# Benchmarks Game/Parallel/BinaryTrees

### From HaskellWiki

## 1 Binary Trees

### 1.1 Parallel Strategies: parMap

- Status: submitted.

Flags:

$ ghc -O2 --make -fasm -threaded Parallel.hs $ ./Parallel 20 +RTS -N5 -A350M

This is a version of the Haskell GHC binary-trees benchmark, annotated for parallelism, using parallel strategy combinators. When compiled with the -threaded flag, and run with +RTS -N5 -RTS, it will exploit all cores on the quad-core machine, dramatically reducing running times.

On my quad core, running time goes from,

* single core, 26.997s * quad core, 5.692s

The following flags should be used:

Compile time:

ghc -O2 -fasm --make Parallel2.hs -threaded

Runtime:

./Parallel2 20 +RTS -N5 -A350M -RTS

The -N5 flag asks the Haskell runtime to use 5 capabilites, which map onto the underlying cores.

Here is the result on my quad core,

$ time ./Parallel2 20 +RTS -N5 -A350M -RTS stretch tree of depth 21 check: -1 2097152 trees of depth 4 check: -2097152 524288 trees of depth 6 check: -524288 131072 trees of depth 8 check: -131072 32768 trees of depth 10 check: -32768 8192 trees of depth 12 check: -8192 2048 trees of depth 14 check: -2048 512 trees of depth 16 check: -512 128 trees of depth 18 check: -128 32 trees of depth 20 check: -32 long lived tree of depth 20 check: -1 ./Parallel2 20 +RTS -N5 -A350M -RTS 15.80s user 1.52s system 304% cpu 5.692 total

Which is a satisfying result, as the parallelisation strategy is super simple.

Code:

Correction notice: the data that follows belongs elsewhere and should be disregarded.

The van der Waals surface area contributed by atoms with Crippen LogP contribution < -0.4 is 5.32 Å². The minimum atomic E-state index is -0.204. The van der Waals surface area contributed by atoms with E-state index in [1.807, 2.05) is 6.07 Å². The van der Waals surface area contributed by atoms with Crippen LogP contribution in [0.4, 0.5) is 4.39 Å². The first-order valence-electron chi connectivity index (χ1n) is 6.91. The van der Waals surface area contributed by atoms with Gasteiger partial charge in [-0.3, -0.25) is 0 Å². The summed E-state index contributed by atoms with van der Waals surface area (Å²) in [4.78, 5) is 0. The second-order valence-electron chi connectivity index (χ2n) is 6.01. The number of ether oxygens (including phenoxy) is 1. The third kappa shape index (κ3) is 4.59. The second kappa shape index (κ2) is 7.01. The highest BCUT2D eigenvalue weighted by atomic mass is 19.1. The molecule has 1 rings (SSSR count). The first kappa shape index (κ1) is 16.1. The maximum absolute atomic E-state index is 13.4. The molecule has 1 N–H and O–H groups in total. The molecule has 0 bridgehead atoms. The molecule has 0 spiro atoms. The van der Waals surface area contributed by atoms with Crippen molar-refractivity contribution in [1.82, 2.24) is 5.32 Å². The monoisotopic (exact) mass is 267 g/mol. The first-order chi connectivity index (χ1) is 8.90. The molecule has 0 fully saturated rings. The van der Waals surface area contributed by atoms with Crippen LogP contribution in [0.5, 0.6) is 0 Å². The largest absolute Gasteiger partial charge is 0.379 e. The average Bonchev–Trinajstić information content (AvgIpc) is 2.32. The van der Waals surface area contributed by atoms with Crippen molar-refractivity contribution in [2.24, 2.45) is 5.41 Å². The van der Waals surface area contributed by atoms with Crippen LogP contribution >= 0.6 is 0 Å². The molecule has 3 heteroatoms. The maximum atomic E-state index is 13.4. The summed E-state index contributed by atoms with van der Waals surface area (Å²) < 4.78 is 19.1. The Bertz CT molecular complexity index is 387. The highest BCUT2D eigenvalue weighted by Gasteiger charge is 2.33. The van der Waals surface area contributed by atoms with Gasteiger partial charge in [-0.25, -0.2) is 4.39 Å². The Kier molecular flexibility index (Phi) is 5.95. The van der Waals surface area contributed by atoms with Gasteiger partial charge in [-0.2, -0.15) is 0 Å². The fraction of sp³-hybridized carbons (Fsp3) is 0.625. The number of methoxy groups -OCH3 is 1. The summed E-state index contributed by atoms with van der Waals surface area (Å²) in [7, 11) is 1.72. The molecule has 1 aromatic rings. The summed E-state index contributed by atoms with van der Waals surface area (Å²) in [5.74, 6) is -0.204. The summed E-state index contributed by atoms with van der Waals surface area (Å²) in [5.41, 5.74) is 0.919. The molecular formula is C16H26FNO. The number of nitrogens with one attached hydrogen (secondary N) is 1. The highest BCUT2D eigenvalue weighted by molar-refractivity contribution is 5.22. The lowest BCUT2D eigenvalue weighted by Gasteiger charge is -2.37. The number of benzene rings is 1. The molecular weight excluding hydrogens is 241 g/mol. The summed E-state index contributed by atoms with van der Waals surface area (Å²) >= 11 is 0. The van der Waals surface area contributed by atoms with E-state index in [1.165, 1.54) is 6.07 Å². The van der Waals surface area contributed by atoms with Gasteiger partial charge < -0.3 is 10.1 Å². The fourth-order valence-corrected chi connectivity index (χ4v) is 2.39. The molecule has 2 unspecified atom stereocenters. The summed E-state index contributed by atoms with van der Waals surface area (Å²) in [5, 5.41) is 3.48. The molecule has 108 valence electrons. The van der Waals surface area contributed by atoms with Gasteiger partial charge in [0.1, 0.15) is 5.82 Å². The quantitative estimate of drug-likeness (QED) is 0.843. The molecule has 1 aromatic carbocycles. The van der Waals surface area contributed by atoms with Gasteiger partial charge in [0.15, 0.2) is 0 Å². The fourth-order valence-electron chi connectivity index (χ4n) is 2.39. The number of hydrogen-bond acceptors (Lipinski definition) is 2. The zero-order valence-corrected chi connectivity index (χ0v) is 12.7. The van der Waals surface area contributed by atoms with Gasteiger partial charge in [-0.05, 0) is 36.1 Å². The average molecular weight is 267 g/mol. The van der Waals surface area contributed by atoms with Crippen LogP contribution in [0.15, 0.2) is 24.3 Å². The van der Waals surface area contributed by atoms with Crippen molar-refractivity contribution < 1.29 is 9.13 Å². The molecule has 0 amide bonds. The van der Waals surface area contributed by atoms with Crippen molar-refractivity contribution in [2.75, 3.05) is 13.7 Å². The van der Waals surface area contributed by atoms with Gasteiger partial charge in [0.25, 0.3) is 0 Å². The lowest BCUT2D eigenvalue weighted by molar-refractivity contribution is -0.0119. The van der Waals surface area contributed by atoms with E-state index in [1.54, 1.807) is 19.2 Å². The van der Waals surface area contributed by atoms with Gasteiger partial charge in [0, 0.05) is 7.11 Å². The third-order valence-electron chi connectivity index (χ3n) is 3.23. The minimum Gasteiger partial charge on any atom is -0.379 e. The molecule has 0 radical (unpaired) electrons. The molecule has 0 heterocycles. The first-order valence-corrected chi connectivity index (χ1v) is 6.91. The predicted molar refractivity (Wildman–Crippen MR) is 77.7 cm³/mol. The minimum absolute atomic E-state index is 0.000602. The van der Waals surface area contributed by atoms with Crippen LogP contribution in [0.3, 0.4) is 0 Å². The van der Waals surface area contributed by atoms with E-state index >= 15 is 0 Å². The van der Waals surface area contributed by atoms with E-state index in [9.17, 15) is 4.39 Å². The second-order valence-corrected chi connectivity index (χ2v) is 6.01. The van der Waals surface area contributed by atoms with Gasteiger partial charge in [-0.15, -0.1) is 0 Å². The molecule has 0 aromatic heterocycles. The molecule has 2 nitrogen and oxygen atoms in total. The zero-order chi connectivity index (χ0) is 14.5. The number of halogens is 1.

{-# OPTIONS -fbang-patterns -funbox-strict-fields #-} -- -- The Computer Language Shootout -- http://shootout.alioth.debian.org/ -- -- Contributed by Don Stewart and Thomas Davie -- -- This implementation uses a parallel strategy to exploit the quad core machine. -- For more information about Haskell parallel strategies, see, -- -- http://www.macs.hw.ac.uk/~dsg/gph/papers/html/Strategies/strategies.html -- import System import Data.Bits import Text.Printf import Control.Parallel.Strategies import Control.Parallel -- -- an artificially strict tree. -- -- normally you would ensure the branches are lazy, but this benchmark -- requires strict allocation. -- data Tree = Nil | Node !Int !Tree !Tree minN = 4 io s n t = printf "%s of depth %d\t check: %d\n" s n t main = do n <- getArgs >>= readIO . head let maxN = max (minN + 2) n stretchN = maxN + 1 -- stretch memory tree let c = check (make 0 stretchN) io "stretch tree" stretchN c -- allocate a long lived tree let !long = make 0 maxN -- allocate, walk, and deallocate many bottom-up binary trees let vs = (parMap rnf) (depth' maxN) [minN,minN+2..maxN] mapM_ (\((m,d,i)) -> io (show m ++ "\t trees") d i) vs -- confirm the the long-lived binary tree still exists io "long lived tree" maxN (check long) -- generate many trees depth' :: Int -> Int -> (Int,Int,Int) depth' m d = (2*n,d,sumT d n 0) where n = 1 `shiftL` (m - d + minN) -- allocate and check lots of trees sumT :: Int -> Int -> Int -> Int sumT d 0 t = t sumT d i t = sumT d (i-1) (t + a + b) where a = check (make i d) b = check (make (-i) d) -- traverse the tree, counting up the nodes check :: Tree -> Int check Nil = 0 check (Node i l r) = i + check l - check r -- build a tree make :: Int -> Int -> Tree make i 0 = Node i Nil Nil make i d = Node i (make (i2-1) d2) (make i2 d2) where i2 = 2*i; d2 = d-1